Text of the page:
• Come to think of it, if I can turn off the screen, and voice, I should also be able to (easily) turn off the microphone. But that doesn't seem to be a readily used function of smart phones.
    – HackneyB
    Commented Feb 24, 2019 at 23:17

2 Answers 2


It's best practice to show when a device or application is actively listening, but it's by no means guaranteed. There's a lot of debate about which apps may or may not be listening - Facebook and Instagram, for example, come up a lot - but at the end of the day, clandestine recording is just that: clandestine. So, it's hard to know what's happening for sure.

By the way, I think this question might be a duplicate of another recent one. :)

  • Can you give examples when an application shows that it is actively listening vs. not listening? I may not be aware of any - just curious. Also I think clandestine recording (that is the subjective case of recording when I don't think the app should be recording vs. when I want it to record) is not necessarily the issue but more the lack of some sort of a "privacy" setting when you just know nothing is listening .. foreground apps or background apps.
    – HackneyB
    Commented Feb 24, 2019 at 23:14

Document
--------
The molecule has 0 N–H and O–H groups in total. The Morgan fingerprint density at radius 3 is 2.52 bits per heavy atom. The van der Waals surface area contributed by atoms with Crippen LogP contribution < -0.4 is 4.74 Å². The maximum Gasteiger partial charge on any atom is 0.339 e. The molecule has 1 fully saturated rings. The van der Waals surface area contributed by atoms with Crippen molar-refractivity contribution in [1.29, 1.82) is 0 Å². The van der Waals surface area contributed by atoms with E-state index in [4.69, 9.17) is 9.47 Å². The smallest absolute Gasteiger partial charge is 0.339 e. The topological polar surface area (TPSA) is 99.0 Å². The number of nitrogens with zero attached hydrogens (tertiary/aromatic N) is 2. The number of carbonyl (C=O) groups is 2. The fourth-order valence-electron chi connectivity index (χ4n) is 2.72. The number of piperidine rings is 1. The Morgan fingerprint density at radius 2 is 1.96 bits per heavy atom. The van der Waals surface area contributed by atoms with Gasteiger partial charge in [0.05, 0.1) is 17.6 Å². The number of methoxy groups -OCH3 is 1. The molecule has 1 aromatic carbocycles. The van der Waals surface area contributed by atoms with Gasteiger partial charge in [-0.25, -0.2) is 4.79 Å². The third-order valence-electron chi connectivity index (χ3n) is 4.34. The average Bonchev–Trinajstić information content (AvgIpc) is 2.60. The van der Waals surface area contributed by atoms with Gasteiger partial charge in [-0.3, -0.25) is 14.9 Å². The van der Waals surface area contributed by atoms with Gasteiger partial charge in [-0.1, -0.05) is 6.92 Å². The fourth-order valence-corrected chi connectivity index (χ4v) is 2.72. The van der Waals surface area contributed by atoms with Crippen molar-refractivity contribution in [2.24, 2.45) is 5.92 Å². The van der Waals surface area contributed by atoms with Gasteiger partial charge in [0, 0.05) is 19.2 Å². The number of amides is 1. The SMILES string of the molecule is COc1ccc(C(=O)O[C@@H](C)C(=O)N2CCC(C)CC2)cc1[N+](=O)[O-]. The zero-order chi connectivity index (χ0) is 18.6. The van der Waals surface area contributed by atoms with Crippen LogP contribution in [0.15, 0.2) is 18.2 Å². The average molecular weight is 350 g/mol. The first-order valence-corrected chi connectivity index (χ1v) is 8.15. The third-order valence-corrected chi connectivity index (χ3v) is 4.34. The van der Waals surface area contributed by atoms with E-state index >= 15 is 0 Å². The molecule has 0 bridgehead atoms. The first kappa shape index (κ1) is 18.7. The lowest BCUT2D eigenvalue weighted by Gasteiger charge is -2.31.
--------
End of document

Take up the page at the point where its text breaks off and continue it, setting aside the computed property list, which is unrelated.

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    Well, in terms of the privacy setting, the OS's permissions control is really supposed to be designed to be that. If something has microphone access, users can assume it's always listening; if it doesn't, they're not supposed to. I understand you mean something a little different, but that's one thing to think about. To the idea of a specific app, iMessage is a good one: according to its UI, it's only listening when you're recording a voice memo or dictating a message. Otherwise, it doesn't know anything about what you're saying. Who knows if that's how it actually works though. ;) Commented Feb 24, 2019 at 23:36
  • @securityOrange: yep, the "duplicate question" you mentioned was also posted by me, from a friend's account ;) I then decided to sign up myself since I certainly will have more questions along this line in the near future. Although similar, the other question is not a real duplicate. It was focused on data processing and transfer while this question here is about data collection. Just wanted to clarify that. Thank you very much for sharing your helpful ideas!
    – ayon
    Commented Feb 25, 2019 at 0:45